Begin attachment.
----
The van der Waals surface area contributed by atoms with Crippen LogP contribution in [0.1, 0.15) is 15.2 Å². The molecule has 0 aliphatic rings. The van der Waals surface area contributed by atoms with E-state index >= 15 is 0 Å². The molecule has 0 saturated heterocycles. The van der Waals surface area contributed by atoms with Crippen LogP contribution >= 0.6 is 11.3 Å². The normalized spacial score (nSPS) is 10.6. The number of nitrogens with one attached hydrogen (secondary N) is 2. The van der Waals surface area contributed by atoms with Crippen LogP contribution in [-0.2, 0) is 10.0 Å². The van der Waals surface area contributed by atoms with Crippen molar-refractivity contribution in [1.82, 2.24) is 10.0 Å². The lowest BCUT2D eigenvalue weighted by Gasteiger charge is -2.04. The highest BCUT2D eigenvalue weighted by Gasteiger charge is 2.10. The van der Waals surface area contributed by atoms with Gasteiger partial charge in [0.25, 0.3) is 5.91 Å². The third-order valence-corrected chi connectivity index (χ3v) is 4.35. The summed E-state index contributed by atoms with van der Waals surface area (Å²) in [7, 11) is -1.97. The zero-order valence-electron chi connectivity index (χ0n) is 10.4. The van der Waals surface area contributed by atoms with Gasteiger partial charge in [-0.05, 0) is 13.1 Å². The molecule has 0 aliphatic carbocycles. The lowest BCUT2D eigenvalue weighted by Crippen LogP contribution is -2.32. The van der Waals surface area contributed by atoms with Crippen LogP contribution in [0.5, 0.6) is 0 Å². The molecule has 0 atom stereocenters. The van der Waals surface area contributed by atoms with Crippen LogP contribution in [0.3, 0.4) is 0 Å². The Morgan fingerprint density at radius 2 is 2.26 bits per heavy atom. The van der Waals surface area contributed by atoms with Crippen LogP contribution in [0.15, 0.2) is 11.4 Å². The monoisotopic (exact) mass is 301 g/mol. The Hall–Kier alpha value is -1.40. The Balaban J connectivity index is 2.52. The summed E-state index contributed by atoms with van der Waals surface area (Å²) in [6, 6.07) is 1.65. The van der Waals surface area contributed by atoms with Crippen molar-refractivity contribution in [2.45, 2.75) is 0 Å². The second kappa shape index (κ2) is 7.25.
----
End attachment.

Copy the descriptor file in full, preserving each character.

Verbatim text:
The van der Waals surface area contributed by atoms with Crippen LogP contribution in [0.1, 0.15) is 15.2 Å². The molecule has 0 aliphatic rings. The van der Waals surface area contributed by atoms with E-state index >= 15 is 0 Å². The molecule has 0 saturated heterocycles. The van der Waals surface area contributed by atoms with Crippen LogP contribution >= 0.6 is 11.3 Å². The normalized spacial score (nSPS) is 10.6. The number of nitrogens with one attached hydrogen (secondary N) is 2. The van der Waals surface area contributed by atoms with Crippen LogP contribution in [-0.2, 0) is 10.0 Å². The van der Waals surface area contributed by atoms with Crippen molar-refractivity contribution in [1.82, 2.24) is 10.0 Å². The lowest BCUT2D eigenvalue weighted by Gasteiger charge is -2.04. The highest BCUT2D eigenvalue weighted by Gasteiger charge is 2.10. The van der Waals surface area contributed by atoms with Gasteiger partial charge in [0.25, 0.3) is 5.91 Å². The third-order valence-corrected chi connectivity index (χ3v) is 4.35. The summed E-state index contributed by atoms with van der Waals surface area (Å²) in [7, 11) is -1.97. The zero-order valence-electron chi connectivity index (χ0n) is 10.4. The van der Waals surface area contributed by atoms with Gasteiger partial charge in [-0.05, 0) is 13.1 Å². The molecule has 0 aliphatic carbocycles. The lowest BCUT2D eigenvalue weighted by Crippen LogP contribution is -2.32. The van der Waals surface area contributed by atoms with Crippen LogP contribution in [0.5, 0.6) is 0 Å². The molecule has 0 atom stereocenters. The van der Waals surface area contributed by atoms with Crippen LogP contribution in [0.3, 0.4) is 0 Å². The Morgan fingerprint density at radius 2 is 2.26 bits per heavy atom. The van der Waals surface area contributed by atoms with Crippen LogP contribution in [0.15, 0.2) is 11.4 Å². The monoisotopic (exact) mass is 301 g/mol. The Hall–Kier alpha value is -1.40. The Balaban J connectivity index is 2.52. The summed E-state index contributed by atoms with van der Waals surface area (Å²) in [6, 6.07) is 1.65. The van der Waals surface area contributed by atoms with Crippen molar-refractivity contribution in [2.45, 2.75) is 0 Å². The second kappa shape index (κ2) is 7.25.